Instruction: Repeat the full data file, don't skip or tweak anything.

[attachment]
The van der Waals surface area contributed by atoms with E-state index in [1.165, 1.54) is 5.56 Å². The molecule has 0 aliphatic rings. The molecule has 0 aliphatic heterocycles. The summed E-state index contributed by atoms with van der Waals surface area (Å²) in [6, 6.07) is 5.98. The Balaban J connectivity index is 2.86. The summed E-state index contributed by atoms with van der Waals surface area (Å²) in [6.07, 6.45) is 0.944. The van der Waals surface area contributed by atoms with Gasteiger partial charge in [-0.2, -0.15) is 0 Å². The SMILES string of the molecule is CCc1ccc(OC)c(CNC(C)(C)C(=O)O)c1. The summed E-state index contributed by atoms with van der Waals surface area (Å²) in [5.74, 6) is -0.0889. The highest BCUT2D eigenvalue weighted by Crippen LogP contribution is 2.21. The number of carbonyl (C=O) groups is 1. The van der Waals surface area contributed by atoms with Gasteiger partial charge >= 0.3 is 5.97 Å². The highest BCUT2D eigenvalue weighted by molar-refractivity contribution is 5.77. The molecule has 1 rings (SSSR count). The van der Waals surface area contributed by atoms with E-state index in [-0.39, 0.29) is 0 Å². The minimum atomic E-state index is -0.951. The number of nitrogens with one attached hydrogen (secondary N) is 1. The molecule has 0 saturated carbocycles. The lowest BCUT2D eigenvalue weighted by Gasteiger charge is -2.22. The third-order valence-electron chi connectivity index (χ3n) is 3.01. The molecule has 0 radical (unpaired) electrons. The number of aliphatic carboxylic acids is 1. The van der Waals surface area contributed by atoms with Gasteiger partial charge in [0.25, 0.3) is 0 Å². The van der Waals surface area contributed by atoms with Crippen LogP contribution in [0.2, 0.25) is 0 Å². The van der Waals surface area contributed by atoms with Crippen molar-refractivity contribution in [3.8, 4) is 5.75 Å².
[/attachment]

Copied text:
The van der Waals surface area contributed by atoms with E-state index in [1.165, 1.54) is 5.56 Å². The molecule has 0 aliphatic rings. The molecule has 0 aliphatic heterocycles. The summed E-state index contributed by atoms with van der Waals surface area (Å²) in [6, 6.07) is 5.98. The Balaban J connectivity index is 2.86. The summed E-state index contributed by atoms with van der Waals surface area (Å²) in [6.07, 6.45) is 0.944. The van der Waals surface area contributed by atoms with Gasteiger partial charge in [-0.2, -0.15) is 0 Å². The SMILES string of the molecule is CCc1ccc(OC)c(CNC(C)(C)C(=O)O)c1. The summed E-state index contributed by atoms with van der Waals surface area (Å²) in [5.74, 6) is -0.0889. The highest BCUT2D eigenvalue weighted by Crippen LogP contribution is 2.21. The number of carbonyl (C=O) groups is 1. The van der Waals surface area contributed by atoms with Gasteiger partial charge >= 0.3 is 5.97 Å². The highest BCUT2D eigenvalue weighted by molar-refractivity contribution is 5.77. The molecule has 1 rings (SSSR count). The van der Waals surface area contributed by atoms with E-state index in [-0.39, 0.29) is 0 Å². The minimum atomic E-state index is -0.951. The number of nitrogens with one attached hydrogen (secondary N) is 1. The molecule has 0 saturated carbocycles. The lowest BCUT2D eigenvalue weighted by Gasteiger charge is -2.22. The third-order valence-electron chi connectivity index (χ3n) is 3.01. The molecule has 0 radical (unpaired) electrons. The number of aliphatic carboxylic acids is 1. The van der Waals surface area contributed by atoms with Gasteiger partial charge in [0.25, 0.3) is 0 Å². The van der Waals surface area contributed by atoms with Crippen LogP contribution in [0.2, 0.25) is 0 Å². The van der Waals surface area contributed by atoms with Crippen molar-refractivity contribution in [3.8, 4) is 5.75 Å².